Killing of official opposed to Hezbollah not political, says Lebanese security source

Pascal Sleiman was a co-ordinator for the Lebanese Forces party

Supporters of the Christian Lebanese Forces party block the main Byblos-Beirut motorway on Monday in protest over the killing of a politician in the Jbeil area. AFP
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A preliminary investigation into the killing of Lebanese Forces official Pascal Sleiman found it had no apparent political motive, a Lebanese security source told The National on Tuesday – despite the party's assertions that it was a “political assassination”.

“According to our investigation, there was nothing political about this. Nothing so far lends us to believe there was any sort of political motivation,” the security source said.

The Lebanese Army said a Syrian gang had kidnapped and killed Mr Sleiman, a local co-ordinator in the Jbeil area, north of Beirut, for the Christian Lebanese Forces party, which opposes Hezbollah.

A military official told The National that seven Syrian suspects were arrested on Tuesday, four accused of being directly involved in Monday's apparent carjacking gone wrong and three for supporting them.

The army investigation found that “the kidnapped person was killed by [the gang] while they were trying to steal his car in the Jbeil area, and they transported his body to Syria”.

But a Lebanese Forces official told The National that the results of the army's investigation were “incoherent.”

“We’re not going to entertain the story. It’s incoherent and several elements don’t make sense,” he said. “To us this is not the truth and we are still pushing to know the truth. As far as we are concerned it’s a political assassination.”

He cited the killing of former Lebanese Forces official Elias Hasrouni, who died last year in what appeared to be a car crash but was later revealed, after an autopsy, to have been murdered.

“When [Mr Sleiman's] body arrives in a bit, it will undergo an autopsy and we will find out if the story matches up or not,” the official said.

The security official told The National that Syrian authorities had handed over three of the suspects and added that Mr Sleiman's body was expected to be repatriated to Lebanon later on Tuesday.

The suspects told the investigators that Mr Sleiman had been driving along an area of Jbeil that was known as a “zone” for car theft.

“They had tried to take two other cars but they drove off too quickly. But when they got to Pascal he stopped and they caught him by surprise. He tried to resist,” the official said.

A physical altercation resulted in Mr Sleiman's death from internal bleeding, after which, according to the military official, the burglars crammed Mr Sleiman into the boot of his own car and decided to continue to Syria in an attempt to avoid detection.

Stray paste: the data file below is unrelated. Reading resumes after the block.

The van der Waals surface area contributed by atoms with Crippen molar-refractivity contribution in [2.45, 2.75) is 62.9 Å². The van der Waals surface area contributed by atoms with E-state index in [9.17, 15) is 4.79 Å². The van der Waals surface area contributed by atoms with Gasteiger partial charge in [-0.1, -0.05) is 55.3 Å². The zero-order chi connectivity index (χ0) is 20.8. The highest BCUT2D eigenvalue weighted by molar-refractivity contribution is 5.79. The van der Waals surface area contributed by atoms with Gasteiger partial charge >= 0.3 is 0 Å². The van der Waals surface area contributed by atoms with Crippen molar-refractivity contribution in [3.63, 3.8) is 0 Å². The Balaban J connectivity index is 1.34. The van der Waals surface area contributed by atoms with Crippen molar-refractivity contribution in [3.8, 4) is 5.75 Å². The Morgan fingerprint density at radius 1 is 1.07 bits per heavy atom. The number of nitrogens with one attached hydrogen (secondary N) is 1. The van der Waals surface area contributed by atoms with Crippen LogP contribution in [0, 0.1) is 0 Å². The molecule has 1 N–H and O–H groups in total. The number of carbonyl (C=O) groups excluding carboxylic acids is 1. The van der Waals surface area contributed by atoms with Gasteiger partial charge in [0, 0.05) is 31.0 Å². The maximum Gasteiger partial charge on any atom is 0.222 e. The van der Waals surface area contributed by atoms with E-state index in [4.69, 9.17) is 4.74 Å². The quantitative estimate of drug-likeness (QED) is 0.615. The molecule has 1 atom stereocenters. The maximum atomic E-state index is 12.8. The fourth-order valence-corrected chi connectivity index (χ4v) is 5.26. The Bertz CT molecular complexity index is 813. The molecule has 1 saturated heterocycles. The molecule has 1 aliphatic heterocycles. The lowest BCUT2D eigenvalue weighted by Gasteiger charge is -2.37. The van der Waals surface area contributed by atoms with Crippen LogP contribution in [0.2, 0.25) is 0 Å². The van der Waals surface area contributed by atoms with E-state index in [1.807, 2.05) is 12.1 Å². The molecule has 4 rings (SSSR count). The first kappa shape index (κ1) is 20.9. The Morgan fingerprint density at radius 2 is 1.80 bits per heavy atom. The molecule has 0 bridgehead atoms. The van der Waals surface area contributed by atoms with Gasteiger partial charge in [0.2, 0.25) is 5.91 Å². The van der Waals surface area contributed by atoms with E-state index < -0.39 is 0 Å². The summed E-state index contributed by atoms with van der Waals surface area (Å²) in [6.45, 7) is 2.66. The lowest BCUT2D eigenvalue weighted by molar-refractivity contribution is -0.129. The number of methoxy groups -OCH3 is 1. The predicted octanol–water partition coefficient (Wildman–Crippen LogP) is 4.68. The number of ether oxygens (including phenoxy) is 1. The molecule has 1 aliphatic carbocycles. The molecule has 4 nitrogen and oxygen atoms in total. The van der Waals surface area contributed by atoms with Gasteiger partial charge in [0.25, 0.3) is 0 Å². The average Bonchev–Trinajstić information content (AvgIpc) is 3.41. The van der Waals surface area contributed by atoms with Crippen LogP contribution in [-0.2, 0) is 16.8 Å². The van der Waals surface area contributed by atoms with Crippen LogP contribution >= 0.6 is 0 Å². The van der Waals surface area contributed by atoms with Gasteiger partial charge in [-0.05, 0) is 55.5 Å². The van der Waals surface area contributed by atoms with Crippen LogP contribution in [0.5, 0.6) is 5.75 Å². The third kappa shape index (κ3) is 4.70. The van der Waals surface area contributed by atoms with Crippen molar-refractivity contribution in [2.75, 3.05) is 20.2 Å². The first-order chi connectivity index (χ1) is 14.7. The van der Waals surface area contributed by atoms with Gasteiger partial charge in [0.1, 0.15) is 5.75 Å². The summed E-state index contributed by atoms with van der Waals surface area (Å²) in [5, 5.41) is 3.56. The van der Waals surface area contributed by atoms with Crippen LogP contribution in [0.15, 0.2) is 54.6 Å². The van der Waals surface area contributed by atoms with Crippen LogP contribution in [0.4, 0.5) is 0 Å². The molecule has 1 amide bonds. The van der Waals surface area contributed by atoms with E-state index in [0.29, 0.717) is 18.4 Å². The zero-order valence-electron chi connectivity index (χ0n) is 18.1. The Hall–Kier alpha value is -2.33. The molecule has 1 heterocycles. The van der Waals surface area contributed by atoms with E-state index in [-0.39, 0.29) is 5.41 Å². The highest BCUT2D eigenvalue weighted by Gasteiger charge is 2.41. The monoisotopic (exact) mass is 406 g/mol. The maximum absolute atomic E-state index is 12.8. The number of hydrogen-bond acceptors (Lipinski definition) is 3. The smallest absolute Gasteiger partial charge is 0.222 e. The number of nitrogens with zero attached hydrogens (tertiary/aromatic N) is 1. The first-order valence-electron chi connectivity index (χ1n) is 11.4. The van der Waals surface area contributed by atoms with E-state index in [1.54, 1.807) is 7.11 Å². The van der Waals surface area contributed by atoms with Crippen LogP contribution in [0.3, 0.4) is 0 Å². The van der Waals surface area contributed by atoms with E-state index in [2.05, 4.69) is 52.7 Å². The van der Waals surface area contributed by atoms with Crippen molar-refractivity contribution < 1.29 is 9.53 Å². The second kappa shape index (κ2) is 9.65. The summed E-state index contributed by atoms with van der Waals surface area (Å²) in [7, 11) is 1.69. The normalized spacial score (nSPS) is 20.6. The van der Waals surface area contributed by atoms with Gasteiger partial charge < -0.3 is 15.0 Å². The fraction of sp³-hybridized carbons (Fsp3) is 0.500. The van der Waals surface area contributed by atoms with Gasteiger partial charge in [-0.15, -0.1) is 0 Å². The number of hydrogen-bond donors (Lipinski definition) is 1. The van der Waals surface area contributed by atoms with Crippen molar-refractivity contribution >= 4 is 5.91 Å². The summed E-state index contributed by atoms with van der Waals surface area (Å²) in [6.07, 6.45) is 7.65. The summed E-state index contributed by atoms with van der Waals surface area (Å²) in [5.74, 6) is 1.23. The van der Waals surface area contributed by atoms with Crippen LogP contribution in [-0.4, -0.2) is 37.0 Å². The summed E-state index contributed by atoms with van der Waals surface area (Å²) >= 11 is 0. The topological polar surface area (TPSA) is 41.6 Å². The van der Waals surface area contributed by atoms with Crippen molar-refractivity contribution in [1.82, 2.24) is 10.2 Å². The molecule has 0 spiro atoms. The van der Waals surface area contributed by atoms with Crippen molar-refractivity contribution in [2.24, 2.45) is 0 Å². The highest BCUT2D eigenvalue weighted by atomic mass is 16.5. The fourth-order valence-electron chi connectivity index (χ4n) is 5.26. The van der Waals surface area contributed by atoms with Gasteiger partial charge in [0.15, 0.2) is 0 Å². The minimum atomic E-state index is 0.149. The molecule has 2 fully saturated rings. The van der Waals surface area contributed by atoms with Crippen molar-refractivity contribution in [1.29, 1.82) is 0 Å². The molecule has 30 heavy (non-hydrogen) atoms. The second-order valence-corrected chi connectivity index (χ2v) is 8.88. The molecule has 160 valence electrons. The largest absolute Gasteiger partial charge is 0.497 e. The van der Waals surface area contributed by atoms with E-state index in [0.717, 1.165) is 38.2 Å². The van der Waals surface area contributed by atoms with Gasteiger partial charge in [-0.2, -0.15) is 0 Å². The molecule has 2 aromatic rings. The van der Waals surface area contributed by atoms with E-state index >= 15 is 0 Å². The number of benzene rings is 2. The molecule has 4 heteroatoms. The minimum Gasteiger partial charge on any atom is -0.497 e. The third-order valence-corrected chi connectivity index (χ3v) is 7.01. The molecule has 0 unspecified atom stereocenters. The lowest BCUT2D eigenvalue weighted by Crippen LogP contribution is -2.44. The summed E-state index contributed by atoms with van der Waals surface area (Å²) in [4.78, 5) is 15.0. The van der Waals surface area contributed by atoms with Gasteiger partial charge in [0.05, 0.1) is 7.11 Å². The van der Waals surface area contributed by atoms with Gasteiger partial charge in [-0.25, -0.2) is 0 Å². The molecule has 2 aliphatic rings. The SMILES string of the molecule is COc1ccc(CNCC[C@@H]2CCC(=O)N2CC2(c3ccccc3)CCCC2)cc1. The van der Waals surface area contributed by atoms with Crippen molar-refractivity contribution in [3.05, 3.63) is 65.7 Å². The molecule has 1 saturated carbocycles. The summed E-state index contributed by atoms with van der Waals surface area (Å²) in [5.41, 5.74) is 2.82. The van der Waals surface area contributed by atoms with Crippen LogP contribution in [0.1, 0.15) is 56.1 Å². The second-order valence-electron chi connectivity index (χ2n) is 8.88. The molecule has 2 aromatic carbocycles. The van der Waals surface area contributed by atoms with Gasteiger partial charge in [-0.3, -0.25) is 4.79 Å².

Lebanese Forces supporters briefly closed the roads in Jbeil on Monday evening, with some accusing the Iran-backed Hezbollah group of a politically-motivated murder. The party said “what has been leaked so far about the motives of the crime does not seem consistent with the reality of the situation”.

Hezbollah has been engaged in near daily cross-border exchanges of fire with Israel in southern Lebanon since the outbreak of war in Gaza. The clashes have gradually increased in intensity and scope, leading to fears of an all-out war.

Lebanese Forces has been vocal in its criticism of Hezbollah's involvement in the conflict.

The militant group has often been accused of attacking its opponents, including officials from or aligned with Lebanese Forces.

In a speech on Monday, Hezbollah chief Hassan Nasrallah dismissed the accusations and denied his group was involved. He accused those blaming Hezbollah of stirring up “very dangerous” sectarian tensions.

Lebanon's caretaker Prime Minister Najib Mikati condemned the killing, adding that “in these difficult circumstances, we call on everyone to exercise self-control, be wise, and not be drawn into rumours and emotions”.

Sheikh Ahmed Qabalan, Lebanon's top Shiite cleric who is also close to Hezbollah, criticised the killing while calling for calm to avoid inflaming sectarian tensions.

Mr Sleiman's killing also triggered a backlash against Syrian refugees. Footage posted online showed groups of Jbeil residents attacking people identified as Syrians.

The status of the estimated 1.5 million Syrian refugees in Lebanon remains a deeply sensitive topic, particularly in a country that since 2019 has been engulfed in one of the worst economic crises in modern times.

Lebanese politicians regularly call on Syrians to return to their country.

On Tuesday, caretaker Interior Minister Bassam Mawlawi called for restraint and a reduction in the number of Syrians in Lebanon.

“We are seeing more crimes committed by Syrians,” Mr Mawlawi said after a meeting with security and military officials.

He said about 35 per cent of detainees in Lebanon’s prisons were Syrian.

“The Syrian presence in Lebanon must be limited and we emphasised to the security forces the need to strictly enforce Lebanese laws on displaced Syrians.”

Updated: April 10, 2024, 3:14 AM